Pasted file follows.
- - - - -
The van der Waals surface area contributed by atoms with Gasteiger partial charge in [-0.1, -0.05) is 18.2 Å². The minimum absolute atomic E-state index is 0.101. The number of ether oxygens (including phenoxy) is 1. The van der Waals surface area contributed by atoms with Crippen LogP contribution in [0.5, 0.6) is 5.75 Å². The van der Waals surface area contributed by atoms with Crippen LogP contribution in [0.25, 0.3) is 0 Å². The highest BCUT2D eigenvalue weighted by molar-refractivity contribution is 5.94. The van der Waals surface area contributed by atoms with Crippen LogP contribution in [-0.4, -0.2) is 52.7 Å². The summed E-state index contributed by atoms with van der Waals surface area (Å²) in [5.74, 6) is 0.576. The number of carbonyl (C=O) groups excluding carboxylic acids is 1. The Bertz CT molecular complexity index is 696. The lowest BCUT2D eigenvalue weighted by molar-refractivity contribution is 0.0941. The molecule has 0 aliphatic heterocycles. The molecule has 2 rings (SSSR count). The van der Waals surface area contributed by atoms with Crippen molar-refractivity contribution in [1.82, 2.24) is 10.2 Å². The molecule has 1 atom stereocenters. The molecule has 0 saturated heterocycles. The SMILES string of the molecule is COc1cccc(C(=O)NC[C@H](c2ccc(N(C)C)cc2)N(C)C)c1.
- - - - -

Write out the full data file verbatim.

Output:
The van der Waals surface area contributed by atoms with Gasteiger partial charge in [-0.1, -0.05) is 18.2 Å². The minimum absolute atomic E-state index is 0.101. The number of ether oxygens (including phenoxy) is 1. The van der Waals surface area contributed by atoms with Crippen LogP contribution in [0.5, 0.6) is 5.75 Å². The van der Waals surface area contributed by atoms with Crippen LogP contribution in [0.25, 0.3) is 0 Å². The highest BCUT2D eigenvalue weighted by molar-refractivity contribution is 5.94. The van der Waals surface area contributed by atoms with Crippen LogP contribution in [-0.4, -0.2) is 52.7 Å². The summed E-state index contributed by atoms with van der Waals surface area (Å²) in [5.74, 6) is 0.576. The number of carbonyl (C=O) groups excluding carboxylic acids is 1. The Bertz CT molecular complexity index is 696. The lowest BCUT2D eigenvalue weighted by molar-refractivity contribution is 0.0941. The molecule has 0 aliphatic heterocycles. The molecule has 2 rings (SSSR count). The van der Waals surface area contributed by atoms with Crippen molar-refractivity contribution in [1.82, 2.24) is 10.2 Å². The molecule has 1 atom stereocenters. The molecule has 0 saturated heterocycles. The SMILES string of the molecule is COc1cccc(C(=O)NC[C@H](c2ccc(N(C)C)cc2)N(C)C)c1.